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Boku San

[C++]Modifying access specification in derived classes

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I'm not sure if maybe I have an old or outdated reference to the standard, but it looks as though users are allowed to modify access levels of virtual functions in derived classes. For those that don't care to read that long-winded sentence, apparently this is completely valid:
class Base {
public:
  virtual void foo() { std::cout << "Base"; }
};

class Derived : public Base {
private:
  void foo() { std::cout << "Derived"; } //implements foo() as private method
};

Base* obj = new Base;
obj->foo(); //prints "Base"
obj = new Derived; //here's where it gets tricky
obj->foo(); //calls private function foo() and prints "Derived"
...


That just seems like a horrible crime against...I dunno, Jesus or something. When would this be useful? Is this behavior even standard? Is anyone going to care to respond to this post? EDIT: Apologies for the double post, internet is the suck.

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Heh.

Well, I can think of one somewhat contrived example:

class person //an interface
{
public:
virtual void dance( void ) = 0;
virtual void moonwalk( void ) = 0;
virtual void program( void ) = 0;

virtual bool can_dance( void ) const = 0;
virtual bool can_moonwalk( void ) const = 0;
virtual bool can_program( void ) const = 0;

virtual const char * name( void ) const = 0;
};

class Mike : public person
{
private:
void moonwalk( void ) {
throw i_cant_moonwalk();
}
public:
bool can_moonwalk( void ) const {
return false;
}
void dance( void ) {
cout << "Mike is doing the robot!!" << endl;
}
bool can_dance( void ) const {
return true;
}
void program( void ) {
cout << "Mike is programming!!" << endl;
}
bool can_program( void ) const {
return true;
}
const char * name( void ) const {
return "Mike";
}
};






Now, if we have a collection of people:

std::vector< person * > people;

We could ask them all to dance or moonwalk:

void dance_if_you_can( person * p ) {
if ( p->can_dance() )
p->dance();
}

void dance_dance_dance( person * p ) {
try {
p->dance();
} catch( i_cant_dance ) {
cerr << "Ha ha, " << p->name() << " can't dance!!" << endl;
}
}

std::for_each( people.begin() , people.end() , std::fun_ptr( &dance_if_you_can ) );
std::for_each( people.begin() , people.end() , std::fun_ptr( &dance_dance_dance ) );






But we'll get a compiler error letting us know we've made a mistake if we tell Mike to moonwalk:

Mike mike;
mike.moonwalk(); //compiler error: Mike can't moonwalk!!!


This is good, because we're probably catching a bug. We can't allways check at compile time if the person can moonwalk, though:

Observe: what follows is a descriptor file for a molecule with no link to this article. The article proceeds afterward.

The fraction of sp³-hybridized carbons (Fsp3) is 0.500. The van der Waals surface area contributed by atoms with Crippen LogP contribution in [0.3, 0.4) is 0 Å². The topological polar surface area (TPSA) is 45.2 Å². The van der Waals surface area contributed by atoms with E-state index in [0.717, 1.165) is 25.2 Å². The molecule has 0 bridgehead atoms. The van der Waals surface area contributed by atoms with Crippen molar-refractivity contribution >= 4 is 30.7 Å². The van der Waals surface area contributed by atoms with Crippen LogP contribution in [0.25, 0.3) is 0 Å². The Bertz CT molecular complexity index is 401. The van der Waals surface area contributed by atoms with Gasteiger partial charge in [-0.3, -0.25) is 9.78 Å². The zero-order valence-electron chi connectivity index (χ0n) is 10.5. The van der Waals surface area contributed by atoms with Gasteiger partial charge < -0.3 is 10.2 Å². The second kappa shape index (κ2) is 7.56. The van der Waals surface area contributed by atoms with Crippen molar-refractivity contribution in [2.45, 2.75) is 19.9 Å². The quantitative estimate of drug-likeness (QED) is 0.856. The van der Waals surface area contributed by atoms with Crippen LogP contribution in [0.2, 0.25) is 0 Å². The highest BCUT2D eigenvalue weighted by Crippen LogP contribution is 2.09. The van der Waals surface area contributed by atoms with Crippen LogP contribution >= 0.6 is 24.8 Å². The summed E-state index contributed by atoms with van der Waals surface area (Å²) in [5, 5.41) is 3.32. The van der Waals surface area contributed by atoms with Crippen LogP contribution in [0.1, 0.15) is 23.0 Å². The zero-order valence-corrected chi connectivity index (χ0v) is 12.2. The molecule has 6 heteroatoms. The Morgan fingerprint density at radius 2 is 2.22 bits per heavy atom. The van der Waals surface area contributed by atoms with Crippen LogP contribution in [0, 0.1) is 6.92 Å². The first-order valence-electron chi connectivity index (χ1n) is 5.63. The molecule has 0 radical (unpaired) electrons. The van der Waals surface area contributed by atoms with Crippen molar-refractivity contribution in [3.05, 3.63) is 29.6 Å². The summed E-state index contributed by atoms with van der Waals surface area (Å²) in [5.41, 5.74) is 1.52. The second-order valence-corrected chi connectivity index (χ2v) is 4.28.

std::vector< person * > people;
people.push_back( new Mike );
people.push_back( new Doug );
people.push_back( new Noel );
std::random_shuffle( people.begin() , people.end() );
person * p = people.first();
p->moonwalk(); //this might ask Mike, Doug, or Noel to moonwalk... we don't know.

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Quote:
Original post by Boku San
I'm not sure if maybe I have an old or outdated reference to the standard, but it looks as though users are allowed to modify access levels of virtual functions in derived classes.

For those that don't care to read that long-winded sentence, apparently this is completely valid:
*** Source Snippet Removed ***

That just seems like a horrible crime against...I dunno, Jesus or something. When would this be useful? Is this behavior even standard? Is anyone going to care to respond to this post?

EDIT: Apologies for the double post, internet is the suck.



There are a number of instances where that might be the exact behavior you want to enforce. For instance:


You create a base class BUT you do not want to allow users to directly instantiate an object of that type. You do not want to use pure virtuals for whatever reason so you declare the constructor as "protected"....


class Base {
protected:
Base();

public:
DefaultMethods();
};



Next you declare a class that inherits from Base declaring the constructor as public...

class Child : public Base {
public:
Child();
};


Base *b = new Base(); // Fails
Child *c = new Child(); // Works



The same thing applies to virtual methods. You may find a situation where you need to create a container to hold specific objects. That container needs to access certain methods but can't because they are protected. In this case you derive from the base class and provide implementation for the methods the container needs access to along with all other requirements the base class may expect or require.


Keep in mind that just because you CAN do it doesn't mean you SHOULD do it.

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